The image looked erratic, though not totally due to the lack of 16X9 enhancement. Shore offered a variety of visual styles and possibilities. It used a mix of video cameras that displayed definite ups and downs in terms of resolution. Some cameras offered good resolution, but others – meant for “candid” situations or on the fly elements – displayed less clarity. The shows also often went with intentional flaws as a stylistic decision.

To rate the DVDs, I figured it made sense to focus on the shots that offered the highest potential quality. These were decent but not great, largely due to the lack of 16X9 enhancement. Sharpness usually seemed adequate. These shots could look a little rough and blocky, but they generally appeared reasonably accurate and concise. Mild issues connected to jagged edges and shimmering occurred, but no signs of edge enhancement occurred.

Colors were satisfactory. The program featured a natural palette, and the hues usually looked okay. They could be a bit runny and messy, though; the hues varied from generally positive to a bit blotchy. Blacks were also erratic. Occasional dark tones appeared fairly tight, while others were mushier. Shadows tended to be mediocre as well. The shooting circumstances caused some of the lackluster shots, but others came from the general ugliness that comes when you watch an unenhanced presentation on a 50-inch widescreen set. Shore remained watchable, but it would’ve looked much better if it’d simply gotten 16X9 enhancement.

I thought the Dolby Stereo 2.0 soundtrack of Jersey Shore was acceptable and that was it. The soundfield had little going for it. Music showed decent stereo imaging, and a few effects spread out across the front. These were minor, though, and didn’t add much to the experience. That said, a series like this didn’t need a dynamic soundscape, so I didn’t mind the presentation.

Audio quality was fine. Even with the mix of locations, speech sounded natural and concise, without edginess or other problems. When the shows featured tough to understand lines, it offered subtitles, so it compensated for more problematic bits. Music seemed full and rich, and effects were decent; they didn’t demand much of the mix, but they appeared accurate enough. This was a perfectly serviceable soundtrack for a reality series.

We find a mix of extras here. Five episodes include audio commentaries from Snooki, Pauly D and The Situation. They chat along with “A New Family”, “Fade to Black”, “Just Another Day at the Shore”, “Boardwalk Blowups” and “That’s How the Shore Goes”. Across these programs, they discuss philosophy, great works of literature, and their thoughts about various politic subjects.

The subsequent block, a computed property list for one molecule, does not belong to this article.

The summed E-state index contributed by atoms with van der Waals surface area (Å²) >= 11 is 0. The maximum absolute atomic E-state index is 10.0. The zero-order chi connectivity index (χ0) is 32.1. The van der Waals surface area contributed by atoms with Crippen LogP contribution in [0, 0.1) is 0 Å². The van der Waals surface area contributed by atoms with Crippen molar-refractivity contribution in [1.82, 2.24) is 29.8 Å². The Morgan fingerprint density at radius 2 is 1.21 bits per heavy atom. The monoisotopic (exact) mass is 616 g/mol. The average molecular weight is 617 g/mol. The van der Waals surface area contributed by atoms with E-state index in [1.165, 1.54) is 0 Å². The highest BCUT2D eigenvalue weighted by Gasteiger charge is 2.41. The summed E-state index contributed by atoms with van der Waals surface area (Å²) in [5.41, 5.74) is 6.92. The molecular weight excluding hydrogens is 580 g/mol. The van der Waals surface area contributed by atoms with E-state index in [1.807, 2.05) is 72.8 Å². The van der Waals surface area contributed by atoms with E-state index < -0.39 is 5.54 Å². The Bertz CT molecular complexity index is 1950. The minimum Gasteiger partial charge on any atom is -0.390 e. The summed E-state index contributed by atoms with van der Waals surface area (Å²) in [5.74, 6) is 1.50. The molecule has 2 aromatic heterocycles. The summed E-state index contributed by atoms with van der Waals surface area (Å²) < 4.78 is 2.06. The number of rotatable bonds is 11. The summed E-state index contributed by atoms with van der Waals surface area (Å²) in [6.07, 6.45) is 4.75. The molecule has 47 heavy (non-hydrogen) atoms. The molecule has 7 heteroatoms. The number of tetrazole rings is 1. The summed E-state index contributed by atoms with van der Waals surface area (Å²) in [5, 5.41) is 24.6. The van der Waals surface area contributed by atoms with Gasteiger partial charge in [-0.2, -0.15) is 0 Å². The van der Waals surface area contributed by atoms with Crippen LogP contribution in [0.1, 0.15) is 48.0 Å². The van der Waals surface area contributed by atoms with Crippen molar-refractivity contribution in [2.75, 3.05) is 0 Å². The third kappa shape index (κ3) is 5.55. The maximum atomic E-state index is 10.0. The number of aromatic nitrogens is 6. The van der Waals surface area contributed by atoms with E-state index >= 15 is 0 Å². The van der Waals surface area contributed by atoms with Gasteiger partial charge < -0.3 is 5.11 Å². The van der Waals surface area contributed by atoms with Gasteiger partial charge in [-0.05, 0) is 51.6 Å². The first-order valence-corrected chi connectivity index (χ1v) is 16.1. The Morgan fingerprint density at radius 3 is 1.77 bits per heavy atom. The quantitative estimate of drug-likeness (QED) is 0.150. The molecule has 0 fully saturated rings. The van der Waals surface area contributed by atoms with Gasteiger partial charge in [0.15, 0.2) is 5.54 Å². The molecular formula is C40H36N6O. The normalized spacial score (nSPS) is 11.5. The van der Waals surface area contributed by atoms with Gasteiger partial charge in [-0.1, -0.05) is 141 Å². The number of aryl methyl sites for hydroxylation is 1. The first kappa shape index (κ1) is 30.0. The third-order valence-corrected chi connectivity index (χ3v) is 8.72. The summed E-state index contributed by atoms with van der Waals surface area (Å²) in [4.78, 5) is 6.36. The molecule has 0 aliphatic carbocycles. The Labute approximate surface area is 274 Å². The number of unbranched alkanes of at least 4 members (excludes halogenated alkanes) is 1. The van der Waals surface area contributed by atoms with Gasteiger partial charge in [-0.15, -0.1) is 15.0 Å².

End of joke. In truth, the cast members mostly just say “look at that!” and talk about their own wonderfulness. This means the guys often brag about their prowess with the ladies and rag on others.

None of this surprises, but it does slightly disappoint. I figured Shore commentaries might give us a decent glimpse behind the scenes, and they could tell us about experiences that we didn’t see onscreen. Nope – the cast members pretty relentlessly focus on what they see during the shows, so the scope of the tracks remains limited. That makes them pretty dull to hear; I’m not sure that even diehard Shore fans will take much value from them.

A Reunion Special lasts 41 minutes, 59 seconds. This gathers all of the cast members – including the one who bailed early – and asks them to chat about their experiences. No true revelations occur, but we do see some tension between Ronnie and Sammi. Is this real or staged? Not sure, and not sure it matters in the world of reality TV. I suspect fans will enjoy this recap, though.

Next we find a collection of 11 Deleted Scenes. These fill 32 minutes, 49 seconds and show more of Snooki in the hot tub the first night, Vinny’s impersonations of the others, Snooki and the date who puked on her, bickering between Angelina and Mike, barbs between Mike and Sammi, working at the T-shirt store, a visit from Sammi’s sister, Mike’s incessant “creeping”, the guys’ visit to the barber, a Snooki art project, and Jenni with her boyfriend and best friend.

These clips got cut for a reason. Many extend existing scenes, while others simply expand on various themes. Nothing particularly interesting occurs.

Another TV special, Before the Shore goes for 21 minutes, 39 seconds. It shows clips of the cast members before they got to the beachfront house. We also get some clips from a “confessional”. This becomes one of the more interesting of the disc’s extras.

Tips from The Situation and Snooki runs seven minutes, 13 seconds, and offers advice from two series regulars. They give us some advice on hooking up, kissing, hair and being as wonderful as them. Snooki even styles some hapless woman’s hair into a pouf. They’ll be fun for fans, though they do cast doubt onto how much of Mike is really “The Situation”; he seems so much more subdued and thoughtful here that we start to suspect that “The Situation” is self-caricature.

Finally, Jersey Shore Makeover with Michael Cera occupies four minutes, 12 seconds. The nerdy movie actor gathers with the series’ cast members to show him how to be a Guido. This means lots of gel and spray tan. It might be funnier with someone less annoying than Cera.

A few ads open Disc One. We get clips for The Hills (Season 5 Part 2) and Turn the Beat Around.

Jersey Shore defines the kind of reality series that becomes a guilty pleasure, and it lives up to its billing. As far as this kind of show goes, it’s surprisingly watchable. Sure, its characters are absurd, but they do grow a bit as the series progresses, and they keep things interesting. The DVD comes with flawed visuals, average audio, and a decent set of supplements. This is a lackluster release, but I suspect fans will still like it.

Viewer Film Ratings: 3 Stars Number of Votes: 5